To map AHL loci, ABR thresholds (or other measures of hearing) of progeny from linkage crosses are examined for their associations with segregating marker loci distributed throughout the genome. By analysis of a (C57BL/6J × CAST/Ei) × C57BL/6J backcross, we originally mapped a locus (symbol ahl) on Chromosome (Chr) 10 that is a major contributor to AHL in C57BL/6J mice (Johnson et al., 1997). We subsequently showed by analyses of additional backcrosses involving different inbred strains and the wild-derived CAST/Ei strain that the same ahl locus contributes to AHL in at least 10 inbred strains (Johnson et al., 2000). Evidence from other investigators indicates that ahl also influences the sensitivity of mice to noise-induced hearing loss (Davis et al., 2001; Erway et al., 1996; Harding et al., 2005). We constructed a congenic strain (designated B6.CAST-+ahl) with a CAST-derived wild type allele of the ahl locus (which confers AHL resistance) transferred onto an otherwise C57BL/6J strain background (Johnson et al., 1997). This congenic strain has proven to be valuable in subsequent studies by us and other investigators to determine the specific effect of the ahl locus on age-related and noise-induced hearing loss (Harding et al., 2005; Keithley et al., 2004; Vazquez et al., 2004).
The ahl locus was mapped near two other loci affecting hearing in mice: modifier of deaf waddler (mdfw) and waltzer (v), which suggested the possibility of allelism. The mdfw locus modifies hearing in mice that are heterozygous for the Atp2b2dfw-2J mutation. A correspondence of ahl and mdfw hearing loss phenotypes was observed among 12 inbred strains (Zheng and Johnson, 2001), and provided evidence that these two independently discovered loci represent the same gene. Waltzer was shown to be a mutation in the cadherin 23 (Cdh23) gene (Di Palma et al., 2001), and high-resolution genetic and physical mapping failed to separate Cdh23 from the mdfw candidate region (Bryda et al., 2001), further supporting the notion that mdfw and, by inference, ahl are alleles of Cdh23. Molecular analysis of the Cdh23 gene in multiple mouse strains showed a strong correspondence of Cdh23 haplotypes with mdfw and ahl phenotypes (Noben-Trauth et al., 2003). The presence of A rather than G at exon 7 position 753 (G753A) of Cdh23 occurs in inbred strains with increased susceptibility to AHL and leads to an increased frequency of exon 7 skipping.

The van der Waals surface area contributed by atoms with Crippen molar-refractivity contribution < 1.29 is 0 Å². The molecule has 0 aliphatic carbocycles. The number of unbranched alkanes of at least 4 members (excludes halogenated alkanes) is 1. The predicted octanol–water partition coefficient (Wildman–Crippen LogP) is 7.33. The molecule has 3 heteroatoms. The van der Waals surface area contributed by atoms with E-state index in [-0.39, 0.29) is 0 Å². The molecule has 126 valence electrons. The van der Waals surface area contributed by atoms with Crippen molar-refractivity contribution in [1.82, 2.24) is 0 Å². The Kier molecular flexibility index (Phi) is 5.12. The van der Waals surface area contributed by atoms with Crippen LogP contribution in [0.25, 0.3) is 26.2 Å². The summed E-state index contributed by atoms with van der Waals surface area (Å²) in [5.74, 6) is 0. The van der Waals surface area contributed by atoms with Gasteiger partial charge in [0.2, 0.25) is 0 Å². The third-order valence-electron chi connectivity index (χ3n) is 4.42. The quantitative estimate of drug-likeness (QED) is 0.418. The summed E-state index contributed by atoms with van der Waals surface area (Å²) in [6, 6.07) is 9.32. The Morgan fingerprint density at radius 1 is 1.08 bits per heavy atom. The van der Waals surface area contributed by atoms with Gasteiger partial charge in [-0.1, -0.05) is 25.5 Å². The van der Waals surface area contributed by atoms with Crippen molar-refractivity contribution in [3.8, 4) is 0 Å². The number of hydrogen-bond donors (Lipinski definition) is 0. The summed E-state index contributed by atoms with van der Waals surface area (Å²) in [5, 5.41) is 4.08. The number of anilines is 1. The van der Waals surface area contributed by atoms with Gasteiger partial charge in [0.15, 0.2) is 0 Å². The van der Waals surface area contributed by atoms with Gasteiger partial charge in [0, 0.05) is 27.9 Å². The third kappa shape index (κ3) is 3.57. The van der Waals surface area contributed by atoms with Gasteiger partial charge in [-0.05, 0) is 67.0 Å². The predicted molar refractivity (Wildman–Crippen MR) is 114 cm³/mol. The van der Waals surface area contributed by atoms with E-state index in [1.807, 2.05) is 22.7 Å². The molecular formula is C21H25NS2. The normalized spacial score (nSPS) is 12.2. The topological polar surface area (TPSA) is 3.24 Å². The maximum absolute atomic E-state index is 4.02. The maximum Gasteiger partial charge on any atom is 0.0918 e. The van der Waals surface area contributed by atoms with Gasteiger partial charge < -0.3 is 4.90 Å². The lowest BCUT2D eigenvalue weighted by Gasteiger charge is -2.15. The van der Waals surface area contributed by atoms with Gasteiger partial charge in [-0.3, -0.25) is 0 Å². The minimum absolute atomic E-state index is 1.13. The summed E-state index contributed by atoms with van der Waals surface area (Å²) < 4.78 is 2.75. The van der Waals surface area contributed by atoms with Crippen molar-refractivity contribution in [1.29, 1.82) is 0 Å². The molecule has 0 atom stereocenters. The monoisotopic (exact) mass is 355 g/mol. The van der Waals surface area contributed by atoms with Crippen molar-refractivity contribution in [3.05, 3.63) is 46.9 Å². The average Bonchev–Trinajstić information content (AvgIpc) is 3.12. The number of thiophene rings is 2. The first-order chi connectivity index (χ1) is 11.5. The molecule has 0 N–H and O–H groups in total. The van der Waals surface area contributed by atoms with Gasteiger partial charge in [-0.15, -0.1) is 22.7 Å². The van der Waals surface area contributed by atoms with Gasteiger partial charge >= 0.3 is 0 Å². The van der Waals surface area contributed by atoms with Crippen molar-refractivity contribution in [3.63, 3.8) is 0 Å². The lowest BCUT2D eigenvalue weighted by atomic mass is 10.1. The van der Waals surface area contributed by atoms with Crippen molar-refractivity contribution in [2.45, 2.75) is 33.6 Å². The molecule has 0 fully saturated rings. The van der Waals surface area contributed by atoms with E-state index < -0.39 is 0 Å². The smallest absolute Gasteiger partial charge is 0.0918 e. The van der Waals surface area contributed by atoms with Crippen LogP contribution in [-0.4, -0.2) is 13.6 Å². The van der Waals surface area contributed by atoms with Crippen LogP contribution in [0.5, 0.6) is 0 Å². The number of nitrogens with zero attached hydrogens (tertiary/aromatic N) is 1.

Homozygosity for the ahl susceptibility allele predisposes mice to AHL, but other genetic factors also contribute to the different onset times and severities of hearing loss that are observed among inbred strains. A single nucleotide insertion in the tRNA-Arg gene (mt-Tr) in the mitochondrial DNA (mtDNA) of A/J mice was shown to contribute to their early onset hearing loss (Johnson et al., 2001). A statistically significant association of A/J-derived mitochondria with AHL was detected in an analysis of (A/J × CAST/Ei) × A/J backcrosses involving reciprocal F1 hybrids. The increase in hearing loss was shown to correspond with A/J maternal lineage and mtDNA from this strain was shown to differ from that of other inbred strains. The mitochondrial effect on AHL, however, was seen only in N2 mice that were homozygous for the ahl susceptibility gene.
Although mice of the C57BL/6J and NOD/LtJ strains share the same ahl susceptibility gene, they differ greatly in age of hearing loss onset. Most C57BL/6J mice do not exhibit AHL until they are more than 12 months of age, whereas most NOD/LtJ mice are significantly hearing impaired before 3 months of age (Johnson et al., 2000). Analysis of (NOD × B6) × NOD backcross mice detected a strong association of ABR thresholds with a locus on Chr 5 (Johnson and Zheng, 2002). The new locus was designated ahl2 because it represents the second locus for age-related hearing loss to be mapped in mice. ABR thresholds of mice that were homozygous for the NOD-derived allele at this locus were significantly higher than in heterozygous mice. Analysis of a (CAST/Ei × NOD/LtJ) × NOD/LtJ back-cross, which segregates strain-specific alleles at both ahl2 and the ahl locus on Chr 10, confirmed an association of hearing loss with ahl2 genotypes. Like the mt-Tr mutation of A/J mice, the effect of ahl2 was dependent on the predisposing ahl/ahl genotype.
Another AHL locus (ahl3) in mice was mapped to the mid-region of Chr 17 by Nemoto et al. (2004) by analysis of crosses between C57BL/6J and Japanese MSM strain mice, and five additional AHL loci (ahl4–ahl8) subsequently have been mapped. One of these new loci (ahl4) increases the severity of AHL in A/J mice and was mapped to distal Chr 10 by linkage analysis of AXB and BXA recombinant inbred strains and a (A/J × CAST) × A/J backcross, and by congenic segment analysis of a B6.A Chr 10 substitution strain (our unpublished data). Two additional mouse AHL loci, ahl5 on Chr 10 and ahl6 on Chr 18, were recently mapped by analysis of crosses involving the Black Swiss and CAST/Ei strains (Drayton and Noben-Trauth, 2006). Yet another new AHL locus (ahl8), which accelerates hearing loss in DBA/2J mice, was mapped to distal Chr 11 by linkage analysis of BXD recombinant inbred strains and a (C57BL/6J × DBA/2J) × DBA/2J backcross (our unpublished data). Table 1 lists the mouse AHL loci that have been mapped so far and the strains that have been examined for their effects. Table 2 lists cases of genetic modifiers and digenic inheritance of hearing loss that have been reported in mice and humans. These tables will be accessible at the Hereditary Hearing Impairment in Mice web site (http://www.jax.org/hmr/index.html) and periodically updated.